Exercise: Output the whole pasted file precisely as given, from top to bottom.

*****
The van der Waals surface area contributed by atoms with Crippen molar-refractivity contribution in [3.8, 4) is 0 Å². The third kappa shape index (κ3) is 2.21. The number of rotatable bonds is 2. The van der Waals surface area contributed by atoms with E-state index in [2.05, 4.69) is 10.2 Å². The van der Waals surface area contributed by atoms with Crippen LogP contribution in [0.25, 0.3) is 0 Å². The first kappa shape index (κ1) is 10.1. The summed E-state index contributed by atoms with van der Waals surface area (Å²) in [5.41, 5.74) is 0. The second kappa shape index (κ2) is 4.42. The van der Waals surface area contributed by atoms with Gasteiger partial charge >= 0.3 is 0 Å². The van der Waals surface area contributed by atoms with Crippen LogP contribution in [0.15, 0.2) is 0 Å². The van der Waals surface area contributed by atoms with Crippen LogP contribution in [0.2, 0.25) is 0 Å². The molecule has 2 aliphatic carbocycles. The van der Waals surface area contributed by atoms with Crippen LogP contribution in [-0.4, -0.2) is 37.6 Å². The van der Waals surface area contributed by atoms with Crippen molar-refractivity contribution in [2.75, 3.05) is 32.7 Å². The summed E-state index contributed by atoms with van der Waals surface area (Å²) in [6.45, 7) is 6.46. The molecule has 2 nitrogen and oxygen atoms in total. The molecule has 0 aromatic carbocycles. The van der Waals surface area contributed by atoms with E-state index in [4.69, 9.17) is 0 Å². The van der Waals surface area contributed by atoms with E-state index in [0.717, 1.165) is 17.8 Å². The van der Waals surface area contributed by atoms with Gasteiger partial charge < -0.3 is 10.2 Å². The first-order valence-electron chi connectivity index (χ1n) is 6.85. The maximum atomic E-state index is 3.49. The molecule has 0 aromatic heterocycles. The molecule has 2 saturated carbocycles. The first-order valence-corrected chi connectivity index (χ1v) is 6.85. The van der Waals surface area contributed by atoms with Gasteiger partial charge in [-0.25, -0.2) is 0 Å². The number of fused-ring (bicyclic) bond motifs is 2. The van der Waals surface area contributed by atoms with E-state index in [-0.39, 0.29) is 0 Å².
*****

The van der Waals surface area contributed by atoms with Crippen molar-refractivity contribution in [3.8, 4) is 0 Å². The third kappa shape index (κ3) is 2.21. The number of rotatable bonds is 2. The van der Waals surface area contributed by atoms with E-state index in [2.05, 4.69) is 10.2 Å². The van der Waals surface area contributed by atoms with Crippen LogP contribution in [0.25, 0.3) is 0 Å². The first kappa shape index (κ1) is 10.1. The summed E-state index contributed by atoms with van der Waals surface area (Å²) in [5.41, 5.74) is 0. The second kappa shape index (κ2) is 4.42. The van der Waals surface area contributed by atoms with Gasteiger partial charge >= 0.3 is 0 Å². The van der Waals surface area contributed by atoms with Crippen LogP contribution in [0.15, 0.2) is 0 Å². The van der Waals surface area contributed by atoms with Crippen LogP contribution in [0.2, 0.25) is 0 Å². The molecule has 2 aliphatic carbocycles. The van der Waals surface area contributed by atoms with Crippen LogP contribution in [-0.4, -0.2) is 37.6 Å². The van der Waals surface area contributed by atoms with Crippen molar-refractivity contribution in [2.75, 3.05) is 32.7 Å². The summed E-state index contributed by atoms with van der Waals surface area (Å²) in [6.45, 7) is 6.46. The molecule has 2 nitrogen and oxygen atoms in total. The molecule has 0 aromatic carbocycles. The van der Waals surface area contributed by atoms with E-state index in [4.69, 9.17) is 0 Å². The van der Waals surface area contributed by atoms with E-state index in [0.717, 1.165) is 17.8 Å². The van der Waals surface area contributed by atoms with Gasteiger partial charge < -0.3 is 10.2 Å². The first-order valence-electron chi connectivity index (χ1n) is 6.85. The maximum atomic E-state index is 3.49. The molecule has 0 aromatic heterocycles. The molecule has 2 saturated carbocycles. The first-order valence-corrected chi connectivity index (χ1v) is 6.85. The van der Waals surface area contributed by atoms with Gasteiger partial charge in [-0.25, -0.2) is 0 Å². The number of fused-ring (bicyclic) bond motifs is 2. The van der Waals surface area contributed by atoms with E-state index in [-0.39, 0.29) is 0 Å².